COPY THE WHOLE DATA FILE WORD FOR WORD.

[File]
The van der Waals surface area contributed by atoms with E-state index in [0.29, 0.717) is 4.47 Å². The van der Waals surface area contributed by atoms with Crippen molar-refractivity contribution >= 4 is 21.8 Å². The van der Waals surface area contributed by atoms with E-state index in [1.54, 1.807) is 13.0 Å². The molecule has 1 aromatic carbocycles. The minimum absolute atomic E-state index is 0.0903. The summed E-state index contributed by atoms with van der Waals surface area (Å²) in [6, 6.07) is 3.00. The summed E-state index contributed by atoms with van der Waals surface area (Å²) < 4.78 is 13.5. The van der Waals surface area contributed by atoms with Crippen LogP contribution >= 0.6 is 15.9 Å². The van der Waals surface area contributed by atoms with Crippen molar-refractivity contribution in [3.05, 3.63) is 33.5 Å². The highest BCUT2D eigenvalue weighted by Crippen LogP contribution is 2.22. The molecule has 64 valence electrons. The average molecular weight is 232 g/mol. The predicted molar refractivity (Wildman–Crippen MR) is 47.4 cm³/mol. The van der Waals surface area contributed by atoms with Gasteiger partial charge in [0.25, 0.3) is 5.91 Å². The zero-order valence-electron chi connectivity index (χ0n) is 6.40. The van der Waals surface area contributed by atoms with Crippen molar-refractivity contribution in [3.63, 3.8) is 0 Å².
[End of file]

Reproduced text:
The van der Waals surface area contributed by atoms with E-state index in [0.29, 0.717) is 4.47 Å². The van der Waals surface area contributed by atoms with Crippen molar-refractivity contribution >= 4 is 21.8 Å². The van der Waals surface area contributed by atoms with E-state index in [1.54, 1.807) is 13.0 Å². The molecule has 1 aromatic carbocycles. The minimum absolute atomic E-state index is 0.0903. The summed E-state index contributed by atoms with van der Waals surface area (Å²) in [6, 6.07) is 3.00. The summed E-state index contributed by atoms with van der Waals surface area (Å²) < 4.78 is 13.5. The van der Waals surface area contributed by atoms with Crippen LogP contribution >= 0.6 is 15.9 Å². The van der Waals surface area contributed by atoms with Crippen molar-refractivity contribution in [3.05, 3.63) is 33.5 Å². The highest BCUT2D eigenvalue weighted by Crippen LogP contribution is 2.22. The molecule has 64 valence electrons. The average molecular weight is 232 g/mol. The predicted molar refractivity (Wildman–Crippen MR) is 47.4 cm³/mol. The van der Waals surface area contributed by atoms with Gasteiger partial charge in [0.25, 0.3) is 5.91 Å². The zero-order valence-electron chi connectivity index (χ0n) is 6.40. The van der Waals surface area contributed by atoms with Crippen molar-refractivity contribution in [3.63, 3.8) is 0 Å².